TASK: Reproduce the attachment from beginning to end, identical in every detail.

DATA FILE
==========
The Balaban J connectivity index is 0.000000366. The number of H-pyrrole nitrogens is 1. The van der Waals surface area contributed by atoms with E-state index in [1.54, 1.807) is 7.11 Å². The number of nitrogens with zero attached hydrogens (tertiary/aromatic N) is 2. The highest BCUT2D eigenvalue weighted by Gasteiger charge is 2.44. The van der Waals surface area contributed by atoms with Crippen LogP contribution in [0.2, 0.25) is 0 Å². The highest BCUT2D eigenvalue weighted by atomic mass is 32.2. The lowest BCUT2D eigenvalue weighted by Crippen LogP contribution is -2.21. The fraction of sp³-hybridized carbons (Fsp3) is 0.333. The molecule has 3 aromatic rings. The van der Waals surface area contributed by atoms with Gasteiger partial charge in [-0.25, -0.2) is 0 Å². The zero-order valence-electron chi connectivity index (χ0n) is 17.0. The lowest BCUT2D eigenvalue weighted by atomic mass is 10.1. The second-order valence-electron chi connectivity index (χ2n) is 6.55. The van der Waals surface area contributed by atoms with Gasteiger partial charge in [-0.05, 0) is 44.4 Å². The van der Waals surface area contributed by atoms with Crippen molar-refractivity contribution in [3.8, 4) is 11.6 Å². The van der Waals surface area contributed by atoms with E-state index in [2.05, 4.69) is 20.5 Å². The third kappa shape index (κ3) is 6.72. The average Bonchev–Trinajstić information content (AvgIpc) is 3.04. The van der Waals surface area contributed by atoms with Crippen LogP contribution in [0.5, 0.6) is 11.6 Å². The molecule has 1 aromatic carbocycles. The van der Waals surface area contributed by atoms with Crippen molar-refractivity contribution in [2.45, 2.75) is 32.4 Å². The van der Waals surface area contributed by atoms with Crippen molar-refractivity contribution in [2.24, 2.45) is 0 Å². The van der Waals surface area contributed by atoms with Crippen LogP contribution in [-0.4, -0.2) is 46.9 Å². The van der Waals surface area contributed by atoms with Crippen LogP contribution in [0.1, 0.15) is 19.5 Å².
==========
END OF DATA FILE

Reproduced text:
The Balaban J connectivity index is 0.000000366. The number of H-pyrrole nitrogens is 1. The van der Waals surface area contributed by atoms with E-state index in [1.54, 1.807) is 7.11 Å². The number of nitrogens with zero attached hydrogens (tertiary/aromatic N) is 2. The highest BCUT2D eigenvalue weighted by Gasteiger charge is 2.44. The van der Waals surface area contributed by atoms with Crippen LogP contribution in [0.2, 0.25) is 0 Å². The highest BCUT2D eigenvalue weighted by atomic mass is 32.2. The lowest BCUT2D eigenvalue weighted by Crippen LogP contribution is -2.21. The fraction of sp³-hybridized carbons (Fsp3) is 0.333. The molecule has 3 aromatic rings. The van der Waals surface area contributed by atoms with Gasteiger partial charge in [-0.25, -0.2) is 0 Å². The zero-order valence-electron chi connectivity index (χ0n) is 17.0. The lowest BCUT2D eigenvalue weighted by atomic mass is 10.1. The second-order valence-electron chi connectivity index (χ2n) is 6.55. The van der Waals surface area contributed by atoms with Gasteiger partial charge in [-0.05, 0) is 44.4 Å². The van der Waals surface area contributed by atoms with Crippen molar-refractivity contribution in [3.8, 4) is 11.6 Å². The van der Waals surface area contributed by atoms with E-state index in [2.05, 4.69) is 20.5 Å². The third kappa shape index (κ3) is 6.72. The average Bonchev–Trinajstić information content (AvgIpc) is 3.04. The van der Waals surface area contributed by atoms with Crippen LogP contribution in [0.5, 0.6) is 11.6 Å². The molecule has 1 aromatic carbocycles. The van der Waals surface area contributed by atoms with Crippen molar-refractivity contribution in [2.45, 2.75) is 32.4 Å². The van der Waals surface area contributed by atoms with Crippen molar-refractivity contribution in [2.24, 2.45) is 0 Å². The van der Waals surface area contributed by atoms with Crippen LogP contribution in [-0.4, -0.2) is 46.9 Å². The van der Waals surface area contributed by atoms with Crippen LogP contribution in [0.1, 0.15) is 19.5 Å².